6) The Curse of Experience – There is an old adage that says, “Experience is the best teacher.” I agree with that statement. I also know that experience can be a killer of the creative problem solving needed to be successful. People carrying the Curse of Experience are incapable of novel problem solving. They seek to apply the same set of processes to new problems. They become frustrated when they have different results from before, not recognizing that different variables are currently in play. Frequently those carrying this curse suffer from “mistalgia.” Beware the educator that always starts the conversation around problem-solving with, “At my old campus….” This individual might be suffering from this curse.
7) The Curse of Low Expectations – This curse kills our ability to help students reach their potential. When afflicted, teachers no longer believe that certain students can be successful. They will actively seek new instructional strategies, but nothing works because the real issue lies with the teacher himself. One can sometimes detect those who suffer from this curse when they judge entire groups (class periods, grade levels, etc.) of kids as incapable. If you hear a professional make the statement, “Bless his heart.” you can be assured that the Curse of Low Expectations is raising its ugly head.
8) The Curse of Hypocrisy - This is the darkest and most dangerous curse. When afflicted, the curse bearer engages in the same behavior or activity for which he criticizes another. At its onset, the individual simply lacks self-awareness. Once the curse has reached its apex, the individual is aware that they are passing judgment on others while demonstrating the behavior they are judging. Despite this awareness, they lack the self-honesty or motivation to change. An example of this is the principal that reprimands the teacher who does not differentiate, but provides no differentiation for his teachers during staff development. Another example is the man who attends church and while processing the sermon, sees the sins of others and never recognizes them as his own. For this reason some refer to this as “The Church-goers Curse.”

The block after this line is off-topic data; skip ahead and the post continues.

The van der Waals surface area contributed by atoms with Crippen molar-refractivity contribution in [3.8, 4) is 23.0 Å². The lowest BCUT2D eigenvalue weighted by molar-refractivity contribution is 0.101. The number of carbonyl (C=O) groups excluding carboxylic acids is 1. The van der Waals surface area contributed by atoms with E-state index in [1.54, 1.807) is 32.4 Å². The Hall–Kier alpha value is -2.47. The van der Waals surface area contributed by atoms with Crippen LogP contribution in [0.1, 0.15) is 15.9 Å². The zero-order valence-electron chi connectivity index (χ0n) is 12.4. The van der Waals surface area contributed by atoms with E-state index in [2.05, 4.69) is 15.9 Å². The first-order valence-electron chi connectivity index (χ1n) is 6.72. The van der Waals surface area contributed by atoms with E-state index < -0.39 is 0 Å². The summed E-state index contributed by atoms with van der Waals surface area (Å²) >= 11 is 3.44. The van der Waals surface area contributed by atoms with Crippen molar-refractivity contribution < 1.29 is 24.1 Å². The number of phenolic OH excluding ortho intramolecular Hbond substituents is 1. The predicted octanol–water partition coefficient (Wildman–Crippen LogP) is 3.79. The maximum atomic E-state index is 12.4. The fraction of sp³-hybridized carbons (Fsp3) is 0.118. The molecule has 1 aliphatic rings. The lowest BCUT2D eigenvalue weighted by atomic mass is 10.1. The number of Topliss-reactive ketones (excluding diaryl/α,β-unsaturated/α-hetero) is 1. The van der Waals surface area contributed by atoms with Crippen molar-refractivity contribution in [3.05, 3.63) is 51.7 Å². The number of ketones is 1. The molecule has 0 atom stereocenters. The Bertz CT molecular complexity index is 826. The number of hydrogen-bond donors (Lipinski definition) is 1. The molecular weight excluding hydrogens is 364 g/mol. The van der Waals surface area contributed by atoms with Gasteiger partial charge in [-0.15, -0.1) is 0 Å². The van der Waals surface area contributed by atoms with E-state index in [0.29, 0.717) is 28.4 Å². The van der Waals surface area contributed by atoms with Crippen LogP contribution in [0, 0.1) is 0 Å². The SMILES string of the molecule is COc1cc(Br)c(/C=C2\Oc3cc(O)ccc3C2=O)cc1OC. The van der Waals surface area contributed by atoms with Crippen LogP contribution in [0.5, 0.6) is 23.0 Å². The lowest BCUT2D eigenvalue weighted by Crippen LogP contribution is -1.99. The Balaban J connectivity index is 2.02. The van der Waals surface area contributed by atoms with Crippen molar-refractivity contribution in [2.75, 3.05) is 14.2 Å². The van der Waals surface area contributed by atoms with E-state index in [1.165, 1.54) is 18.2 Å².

At the beginning of this post, I challenged you to identify specific people that came to your mind as you thought about each curse. Did you ever identify yourself? If not, you might be suffering from the Curse of Hypocrisy yourself. :-0)
As a reflective leader, I have spent time lately trying to understand the factors, biases, and distorted thoughts that interfere with our success as educators. It is easier to recognize these problems than it is to ameliorate them. How does one go about curing these curses? Here is what I recommend:
· Start with self-awareness. We all have fears, biases and prejudices that influence our actions. Becoming aware of those that potentially limit us from being our best self is critical. Reflect on your curses. Perhaps you will want to identify a curse that is a roadblock to your success listed in this post.
· Once identified, be intentional with how you guard yourself against the curse. Shift your self-talk. Mind what you do and say when interacting with others. Model what you expect.
· When you see others who are afflicted by a curse, be willing to have a courageous conversation with them. Help them with their journey to become the best-of-the-best. This is at the heart of what it means to be a servant leader.